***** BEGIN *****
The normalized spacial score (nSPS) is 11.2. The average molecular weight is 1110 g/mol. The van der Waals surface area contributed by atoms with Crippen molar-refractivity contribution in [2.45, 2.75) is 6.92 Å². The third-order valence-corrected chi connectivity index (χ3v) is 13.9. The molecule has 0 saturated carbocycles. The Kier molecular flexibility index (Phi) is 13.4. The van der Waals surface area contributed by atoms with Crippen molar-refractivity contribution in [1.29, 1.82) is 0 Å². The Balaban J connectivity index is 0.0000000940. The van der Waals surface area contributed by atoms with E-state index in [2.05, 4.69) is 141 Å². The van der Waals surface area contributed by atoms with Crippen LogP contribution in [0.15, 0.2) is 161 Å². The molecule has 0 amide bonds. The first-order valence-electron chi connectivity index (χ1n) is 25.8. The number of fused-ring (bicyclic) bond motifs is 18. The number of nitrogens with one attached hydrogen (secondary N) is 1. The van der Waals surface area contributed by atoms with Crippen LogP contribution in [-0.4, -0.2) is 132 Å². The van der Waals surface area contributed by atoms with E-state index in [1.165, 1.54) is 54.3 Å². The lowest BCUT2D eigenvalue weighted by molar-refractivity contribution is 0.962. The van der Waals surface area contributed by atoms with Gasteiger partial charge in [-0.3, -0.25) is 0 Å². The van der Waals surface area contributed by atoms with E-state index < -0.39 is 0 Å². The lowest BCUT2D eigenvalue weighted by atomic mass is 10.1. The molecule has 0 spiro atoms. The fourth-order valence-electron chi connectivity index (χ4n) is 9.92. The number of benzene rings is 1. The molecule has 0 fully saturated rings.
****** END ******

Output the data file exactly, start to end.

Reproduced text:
The normalized spacial score (nSPS) is 11.2. The average molecular weight is 1110 g/mol. The van der Waals surface area contributed by atoms with Crippen molar-refractivity contribution in [2.45, 2.75) is 6.92 Å². The third-order valence-corrected chi connectivity index (χ3v) is 13.9. The molecule has 0 saturated carbocycles. The Kier molecular flexibility index (Phi) is 13.4. The van der Waals surface area contributed by atoms with Crippen molar-refractivity contribution in [1.29, 1.82) is 0 Å². The Balaban J connectivity index is 0.0000000940. The van der Waals surface area contributed by atoms with E-state index in [2.05, 4.69) is 141 Å². The van der Waals surface area contributed by atoms with Crippen LogP contribution in [0.15, 0.2) is 161 Å². The molecule has 0 amide bonds. The first-order valence-electron chi connectivity index (χ1n) is 25.8. The number of fused-ring (bicyclic) bond motifs is 18. The number of nitrogens with one attached hydrogen (secondary N) is 1. The van der Waals surface area contributed by atoms with Crippen LogP contribution in [-0.4, -0.2) is 132 Å². The van der Waals surface area contributed by atoms with E-state index in [1.165, 1.54) is 54.3 Å². The lowest BCUT2D eigenvalue weighted by molar-refractivity contribution is 0.962. The van der Waals surface area contributed by atoms with Gasteiger partial charge in [-0.3, -0.25) is 0 Å². The van der Waals surface area contributed by atoms with E-state index < -0.39 is 0 Å². The lowest BCUT2D eigenvalue weighted by atomic mass is 10.1. The molecule has 0 spiro atoms. The fourth-order valence-electron chi connectivity index (χ4n) is 9.92. The number of benzene rings is 1. The molecule has 0 fully saturated rings.